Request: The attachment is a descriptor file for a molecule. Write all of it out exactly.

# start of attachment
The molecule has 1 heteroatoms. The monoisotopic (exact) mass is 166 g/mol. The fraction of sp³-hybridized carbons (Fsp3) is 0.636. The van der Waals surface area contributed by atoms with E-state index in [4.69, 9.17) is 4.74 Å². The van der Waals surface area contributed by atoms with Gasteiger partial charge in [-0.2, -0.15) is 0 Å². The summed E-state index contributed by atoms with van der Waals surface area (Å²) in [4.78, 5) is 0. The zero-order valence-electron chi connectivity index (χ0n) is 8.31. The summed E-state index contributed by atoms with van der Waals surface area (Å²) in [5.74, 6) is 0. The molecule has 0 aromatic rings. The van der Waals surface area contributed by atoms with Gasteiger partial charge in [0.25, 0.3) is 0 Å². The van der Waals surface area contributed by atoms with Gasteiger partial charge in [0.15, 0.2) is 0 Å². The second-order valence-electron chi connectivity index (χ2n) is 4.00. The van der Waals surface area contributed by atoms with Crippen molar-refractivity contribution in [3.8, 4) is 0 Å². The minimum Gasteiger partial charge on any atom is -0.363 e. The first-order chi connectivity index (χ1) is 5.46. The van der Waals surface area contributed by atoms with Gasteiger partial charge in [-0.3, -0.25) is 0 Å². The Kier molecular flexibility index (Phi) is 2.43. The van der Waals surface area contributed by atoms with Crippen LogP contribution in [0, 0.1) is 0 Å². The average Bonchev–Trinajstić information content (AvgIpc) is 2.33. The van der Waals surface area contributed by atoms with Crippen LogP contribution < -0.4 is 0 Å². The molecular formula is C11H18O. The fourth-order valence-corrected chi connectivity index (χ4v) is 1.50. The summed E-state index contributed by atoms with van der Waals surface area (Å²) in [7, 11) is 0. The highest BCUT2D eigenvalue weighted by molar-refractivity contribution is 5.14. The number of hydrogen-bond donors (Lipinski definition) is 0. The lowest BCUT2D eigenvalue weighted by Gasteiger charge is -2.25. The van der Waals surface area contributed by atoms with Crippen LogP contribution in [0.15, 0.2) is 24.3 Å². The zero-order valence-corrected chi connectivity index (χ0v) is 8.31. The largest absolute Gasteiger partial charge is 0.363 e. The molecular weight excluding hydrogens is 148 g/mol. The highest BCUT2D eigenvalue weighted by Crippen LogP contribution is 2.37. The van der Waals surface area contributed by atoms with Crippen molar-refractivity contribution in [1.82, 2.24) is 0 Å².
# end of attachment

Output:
The molecule has 1 heteroatoms. The monoisotopic (exact) mass is 166 g/mol. The fraction of sp³-hybridized carbons (Fsp3) is 0.636. The van der Waals surface area contributed by atoms with E-state index in [4.69, 9.17) is 4.74 Å². The van der Waals surface area contributed by atoms with Gasteiger partial charge in [-0.2, -0.15) is 0 Å². The summed E-state index contributed by atoms with van der Waals surface area (Å²) in [4.78, 5) is 0. The zero-order valence-electron chi connectivity index (χ0n) is 8.31. The summed E-state index contributed by atoms with van der Waals surface area (Å²) in [5.74, 6) is 0. The molecule has 0 aromatic rings. The van der Waals surface area contributed by atoms with Gasteiger partial charge in [0.25, 0.3) is 0 Å². The van der Waals surface area contributed by atoms with Gasteiger partial charge in [0.15, 0.2) is 0 Å². The second-order valence-electron chi connectivity index (χ2n) is 4.00. The van der Waals surface area contributed by atoms with Crippen molar-refractivity contribution in [3.8, 4) is 0 Å². The minimum Gasteiger partial charge on any atom is -0.363 e. The first-order chi connectivity index (χ1) is 5.46. The van der Waals surface area contributed by atoms with Gasteiger partial charge in [-0.3, -0.25) is 0 Å². The Kier molecular flexibility index (Phi) is 2.43. The van der Waals surface area contributed by atoms with Crippen LogP contribution in [0, 0.1) is 0 Å². The average Bonchev–Trinajstić information content (AvgIpc) is 2.33. The van der Waals surface area contributed by atoms with Crippen LogP contribution < -0.4 is 0 Å². The molecular formula is C11H18O. The fourth-order valence-corrected chi connectivity index (χ4v) is 1.50. The summed E-state index contributed by atoms with van der Waals surface area (Å²) in [7, 11) is 0. The highest BCUT2D eigenvalue weighted by molar-refractivity contribution is 5.14. The number of hydrogen-bond donors (Lipinski definition) is 0. The lowest BCUT2D eigenvalue weighted by Gasteiger charge is -2.25. The van der Waals surface area contributed by atoms with Crippen LogP contribution in [0.15, 0.2) is 24.3 Å². The zero-order valence-corrected chi connectivity index (χ0v) is 8.31. The largest absolute Gasteiger partial charge is 0.363 e. The molecular weight excluding hydrogens is 148 g/mol. The highest BCUT2D eigenvalue weighted by Crippen LogP contribution is 2.37. The van der Waals surface area contributed by atoms with Crippen molar-refractivity contribution in [1.82, 2.24) is 0 Å².